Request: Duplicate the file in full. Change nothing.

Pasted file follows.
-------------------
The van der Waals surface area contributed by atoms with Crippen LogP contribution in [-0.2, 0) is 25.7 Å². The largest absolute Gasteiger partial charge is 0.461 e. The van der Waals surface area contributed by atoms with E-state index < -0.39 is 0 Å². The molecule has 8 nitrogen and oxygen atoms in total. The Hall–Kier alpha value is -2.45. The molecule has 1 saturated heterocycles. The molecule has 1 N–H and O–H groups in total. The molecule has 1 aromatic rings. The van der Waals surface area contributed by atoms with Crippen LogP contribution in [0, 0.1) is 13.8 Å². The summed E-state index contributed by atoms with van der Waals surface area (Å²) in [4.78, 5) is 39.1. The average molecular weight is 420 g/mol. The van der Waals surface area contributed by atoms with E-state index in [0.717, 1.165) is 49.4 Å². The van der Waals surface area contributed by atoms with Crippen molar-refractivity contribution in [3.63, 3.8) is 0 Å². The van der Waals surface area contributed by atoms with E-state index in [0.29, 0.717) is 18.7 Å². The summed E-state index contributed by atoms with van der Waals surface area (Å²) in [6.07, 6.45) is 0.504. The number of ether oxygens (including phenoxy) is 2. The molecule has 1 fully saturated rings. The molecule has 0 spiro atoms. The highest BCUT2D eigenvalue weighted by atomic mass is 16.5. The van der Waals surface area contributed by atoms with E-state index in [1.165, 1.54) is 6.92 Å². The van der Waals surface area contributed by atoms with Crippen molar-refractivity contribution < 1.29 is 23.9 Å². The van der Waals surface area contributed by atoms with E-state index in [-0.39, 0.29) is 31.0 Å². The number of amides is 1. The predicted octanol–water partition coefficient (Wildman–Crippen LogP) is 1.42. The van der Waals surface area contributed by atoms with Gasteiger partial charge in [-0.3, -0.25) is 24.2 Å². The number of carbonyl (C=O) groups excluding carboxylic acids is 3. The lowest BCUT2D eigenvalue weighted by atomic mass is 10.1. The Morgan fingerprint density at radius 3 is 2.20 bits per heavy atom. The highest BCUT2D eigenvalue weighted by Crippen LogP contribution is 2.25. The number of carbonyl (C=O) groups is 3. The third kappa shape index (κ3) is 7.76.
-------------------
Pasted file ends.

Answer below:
The van der Waals surface area contributed by atoms with Crippen LogP contribution in [-0.2, 0) is 25.7 Å². The largest absolute Gasteiger partial charge is 0.461 e. The van der Waals surface area contributed by atoms with E-state index < -0.39 is 0 Å². The molecule has 8 nitrogen and oxygen atoms in total. The Hall–Kier alpha value is -2.45. The molecule has 1 saturated heterocycles. The molecule has 1 N–H and O–H groups in total. The molecule has 1 aromatic rings. The van der Waals surface area contributed by atoms with Crippen LogP contribution in [0, 0.1) is 13.8 Å². The summed E-state index contributed by atoms with van der Waals surface area (Å²) in [4.78, 5) is 39.1. The average molecular weight is 420 g/mol. The van der Waals surface area contributed by atoms with E-state index in [0.717, 1.165) is 49.4 Å². The van der Waals surface area contributed by atoms with Crippen molar-refractivity contribution in [3.63, 3.8) is 0 Å². The van der Waals surface area contributed by atoms with E-state index in [0.29, 0.717) is 18.7 Å². The summed E-state index contributed by atoms with van der Waals surface area (Å²) in [6.07, 6.45) is 0.504. The number of ether oxygens (including phenoxy) is 2. The molecule has 1 fully saturated rings. The molecule has 0 spiro atoms. The highest BCUT2D eigenvalue weighted by atomic mass is 16.5. The van der Waals surface area contributed by atoms with E-state index in [1.165, 1.54) is 6.92 Å². The van der Waals surface area contributed by atoms with Crippen molar-refractivity contribution < 1.29 is 23.9 Å². The van der Waals surface area contributed by atoms with E-state index in [-0.39, 0.29) is 31.0 Å². The number of amides is 1. The predicted octanol–water partition coefficient (Wildman–Crippen LogP) is 1.42. The van der Waals surface area contributed by atoms with Gasteiger partial charge in [-0.3, -0.25) is 24.2 Å². The number of carbonyl (C=O) groups excluding carboxylic acids is 3. The lowest BCUT2D eigenvalue weighted by atomic mass is 10.1. The Morgan fingerprint density at radius 3 is 2.20 bits per heavy atom. The highest BCUT2D eigenvalue weighted by Crippen LogP contribution is 2.25. The number of carbonyl (C=O) groups is 3. The third kappa shape index (κ3) is 7.76.